Hackin9
(c) SANS Internet Storm Center. https://isc.sans.edu Creative Commons Attribution-Noncommercial 3.0 United States License.
 

We saw in part 1 how useful dshell can be. Let">PacketDecoder: This type of decoder is able to look for specific packet information in a live capture or PCAPfile and then show it to the user in a customized way.">Blob.">httpdecoder:Dshell">printableText">printableUnicode">URLDataToParameterDict">xorStringDecode">Lets see an example of a simple decoder, which uses dpkt">This looks like a packet decoder, using the base definition of IPDecoder contained in the Dshell class.">If not, ifRST/ACK flags are set,">Pel">">msantand at isc dot sans dot org

(c) SANS Internet Storm Center. https://isc.sans.edu Creative Commons Attribution-Noncommercial 3.0 United States License.
 
[SECURITY] [DSA 3592-1] nginx security update
 
[security bulletin] HPSBOV03615 rev.1 - HPE OpenVMS CSWS running the Apache Tomcat 7 Servlet Engine, Multiple Remote Vulnerabilities
 
Cisco Security Advisory: Cisco Prime Network Analysis Module IPv6 Denial of Service Vulnerability
 
Cisco Security Advisory: Cisco Prime Network Analysis Module Unauthenticated Remote Code Execution Vulnerability
 

Endpoint Security Leader Issues Bring-Your-Own-Malware Challenge
ResponseSource (press release)
To participate, stop by the Bromium stand at InfoSec Europe (B220) with malware of your choosing or participate remotely by uploading the malware to our servers. The PCs in our booth are unpatched Windows machines and vulnerable to Flash, Java and ...

 

(credit: Duo Security)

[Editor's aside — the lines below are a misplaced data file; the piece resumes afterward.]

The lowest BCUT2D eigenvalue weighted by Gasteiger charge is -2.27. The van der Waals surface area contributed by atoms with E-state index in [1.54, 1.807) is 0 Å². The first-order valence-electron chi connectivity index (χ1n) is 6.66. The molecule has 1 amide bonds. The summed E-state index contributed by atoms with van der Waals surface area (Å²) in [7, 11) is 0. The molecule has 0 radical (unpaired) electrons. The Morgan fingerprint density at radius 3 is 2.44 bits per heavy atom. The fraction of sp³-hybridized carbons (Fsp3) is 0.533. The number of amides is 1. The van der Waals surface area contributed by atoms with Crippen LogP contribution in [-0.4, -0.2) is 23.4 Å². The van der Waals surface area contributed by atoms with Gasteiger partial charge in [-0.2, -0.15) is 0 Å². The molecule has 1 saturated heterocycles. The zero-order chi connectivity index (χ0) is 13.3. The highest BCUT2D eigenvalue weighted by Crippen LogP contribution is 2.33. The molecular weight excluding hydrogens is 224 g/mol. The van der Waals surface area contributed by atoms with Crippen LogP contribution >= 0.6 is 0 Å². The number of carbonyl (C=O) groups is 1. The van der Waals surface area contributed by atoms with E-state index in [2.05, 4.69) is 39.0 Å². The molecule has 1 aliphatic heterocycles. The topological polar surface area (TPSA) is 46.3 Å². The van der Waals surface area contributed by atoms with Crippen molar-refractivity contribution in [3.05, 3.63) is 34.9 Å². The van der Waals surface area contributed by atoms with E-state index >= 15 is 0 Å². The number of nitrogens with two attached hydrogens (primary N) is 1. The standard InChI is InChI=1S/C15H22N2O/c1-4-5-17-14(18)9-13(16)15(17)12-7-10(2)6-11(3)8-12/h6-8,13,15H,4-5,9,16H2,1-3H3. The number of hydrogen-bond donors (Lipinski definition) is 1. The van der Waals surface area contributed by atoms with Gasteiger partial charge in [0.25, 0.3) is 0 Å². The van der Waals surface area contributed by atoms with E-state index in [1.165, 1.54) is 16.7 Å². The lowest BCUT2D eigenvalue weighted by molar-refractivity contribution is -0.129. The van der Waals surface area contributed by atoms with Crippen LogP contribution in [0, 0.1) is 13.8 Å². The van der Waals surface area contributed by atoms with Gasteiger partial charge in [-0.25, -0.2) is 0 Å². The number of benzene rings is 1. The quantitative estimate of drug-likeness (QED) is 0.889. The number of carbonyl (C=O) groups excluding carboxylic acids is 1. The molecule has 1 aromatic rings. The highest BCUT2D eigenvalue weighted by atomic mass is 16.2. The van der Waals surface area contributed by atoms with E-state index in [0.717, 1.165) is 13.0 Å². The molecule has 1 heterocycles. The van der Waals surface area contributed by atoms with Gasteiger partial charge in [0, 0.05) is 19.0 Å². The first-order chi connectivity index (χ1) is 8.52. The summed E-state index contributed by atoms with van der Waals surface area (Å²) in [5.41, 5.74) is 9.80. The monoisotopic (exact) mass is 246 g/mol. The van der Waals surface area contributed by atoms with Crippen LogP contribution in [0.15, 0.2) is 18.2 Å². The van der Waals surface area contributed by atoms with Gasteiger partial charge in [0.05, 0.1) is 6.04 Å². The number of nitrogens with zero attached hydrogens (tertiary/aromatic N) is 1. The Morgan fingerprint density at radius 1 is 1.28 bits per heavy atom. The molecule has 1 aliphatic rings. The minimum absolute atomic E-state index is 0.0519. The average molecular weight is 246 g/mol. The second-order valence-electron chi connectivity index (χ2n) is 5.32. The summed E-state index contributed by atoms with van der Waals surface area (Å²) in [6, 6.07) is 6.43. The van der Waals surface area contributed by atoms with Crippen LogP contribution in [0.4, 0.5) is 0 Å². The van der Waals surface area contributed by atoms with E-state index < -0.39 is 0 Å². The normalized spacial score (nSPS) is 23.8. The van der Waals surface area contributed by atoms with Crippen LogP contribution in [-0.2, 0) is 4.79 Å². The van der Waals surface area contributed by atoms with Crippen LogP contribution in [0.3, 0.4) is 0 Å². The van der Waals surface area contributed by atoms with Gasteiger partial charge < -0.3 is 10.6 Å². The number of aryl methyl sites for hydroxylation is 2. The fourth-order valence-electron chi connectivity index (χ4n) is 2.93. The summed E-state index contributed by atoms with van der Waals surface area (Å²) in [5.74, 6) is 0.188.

The next time you're in the market for a new Windows computer, consider this: if it comes from one of the top five manufacturers, it's vulnerable to man-in-the-middle attacks that allow hackers to install malware.

That's the take-away from a report published Tuesday by researchers from two-factor authentication service Duo Security. It found third-party updating tools installed by default threatened customers of Dell, HP, Lenovo, Acer, and Asus. The updaters frequently expose their programming interfaces, making them easy to reverse engineer. Even worse, the updaters frequently fail to use transport layer security encryption properly, if at all. As a result, PCs from all five makers are vulnerable to exploits that allow attackers to install malware.

"Hacking in practice means taking the path of least resistance, and OEM software is often a weak link in the chain," the Duo Security report stated. "All of the sexy exploit mitigations, desktop firewalls, and safe browsing enhancements can't protect you when an OEM vendor cripples them with pre-installed software."

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[security bulletin] HPSBGN03609 rev.1 - HPE LoadRunner and Performance Center, Remote Code Execution, Denial of Service (DoS)
 

Healthcare IT News

CIOs, CISOs share advice on selling cybersecurity to the C-suite
Healthcare IT News
Ronald Ross, a fellow and computer scientist at the National Institute of Standards and Technology offered advice that infosec professionals can take to the boardroom: It's always less expensive to invest in security than it is to clean up after data ...

 

SANS Boston InfoSec Training to Provide Insight into How to Advance an IT Career
PR Newswire (press release)
BETHESDA, Md., June 1, 2016 /PRNewswire-USNewswire/ -- SANS Institute, the global leader in information security training, today announced the agenda for SANS Boston 2016 taking place August 1 - 6. Courses will cover ethical hacking, mobile device ...

and more »
 

iT News

PC makers blasted for bad bloatware security
iT News
A study of software bundled by large PC vendors on their machines has found that the bloatware apps leave users exposed to easily exploitable vulnerabilities while being of little use to customers. The research arm of infosec firm Duo Security, Duo ...